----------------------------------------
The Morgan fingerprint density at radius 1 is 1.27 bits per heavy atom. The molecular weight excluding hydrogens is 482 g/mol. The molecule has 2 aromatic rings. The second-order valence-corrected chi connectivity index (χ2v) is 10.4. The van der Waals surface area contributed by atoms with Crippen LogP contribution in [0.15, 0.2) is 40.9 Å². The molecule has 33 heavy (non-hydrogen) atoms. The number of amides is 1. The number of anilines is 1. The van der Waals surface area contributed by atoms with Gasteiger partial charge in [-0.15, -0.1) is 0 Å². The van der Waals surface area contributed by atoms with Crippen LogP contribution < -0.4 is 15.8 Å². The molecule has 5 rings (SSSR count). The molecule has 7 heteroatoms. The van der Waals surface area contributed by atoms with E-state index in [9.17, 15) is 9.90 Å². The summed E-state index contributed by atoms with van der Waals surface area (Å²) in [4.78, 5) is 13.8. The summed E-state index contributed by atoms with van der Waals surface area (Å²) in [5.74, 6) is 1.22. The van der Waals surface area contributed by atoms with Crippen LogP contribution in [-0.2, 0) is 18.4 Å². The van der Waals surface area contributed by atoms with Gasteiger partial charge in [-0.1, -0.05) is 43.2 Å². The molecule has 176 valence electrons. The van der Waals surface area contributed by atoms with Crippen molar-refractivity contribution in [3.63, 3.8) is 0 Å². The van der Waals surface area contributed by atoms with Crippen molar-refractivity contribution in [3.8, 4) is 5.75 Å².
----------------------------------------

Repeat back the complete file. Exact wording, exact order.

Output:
The Morgan fingerprint density at radius 1 is 1.27 bits per heavy atom. The molecular weight excluding hydrogens is 482 g/mol. The molecule has 2 aromatic rings. The second-order valence-corrected chi connectivity index (χ2v) is 10.4. The van der Waals surface area contributed by atoms with Crippen LogP contribution in [0.15, 0.2) is 40.9 Å². The molecule has 33 heavy (non-hydrogen) atoms. The number of amides is 1. The number of anilines is 1. The van der Waals surface area contributed by atoms with Gasteiger partial charge in [-0.15, -0.1) is 0 Å². The van der Waals surface area contributed by atoms with Crippen LogP contribution < -0.4 is 15.8 Å². The molecule has 5 rings (SSSR count). The molecule has 7 heteroatoms. The van der Waals surface area contributed by atoms with E-state index in [9.17, 15) is 9.90 Å². The summed E-state index contributed by atoms with van der Waals surface area (Å²) in [4.78, 5) is 13.8. The summed E-state index contributed by atoms with van der Waals surface area (Å²) in [5.74, 6) is 1.22. The van der Waals surface area contributed by atoms with Crippen LogP contribution in [-0.2, 0) is 18.4 Å². The van der Waals surface area contributed by atoms with Gasteiger partial charge in [-0.1, -0.05) is 43.2 Å². The molecule has 176 valence electrons. The van der Waals surface area contributed by atoms with Crippen molar-refractivity contribution in [3.63, 3.8) is 0 Å². The van der Waals surface area contributed by atoms with Crippen molar-refractivity contribution in [3.8, 4) is 5.75 Å².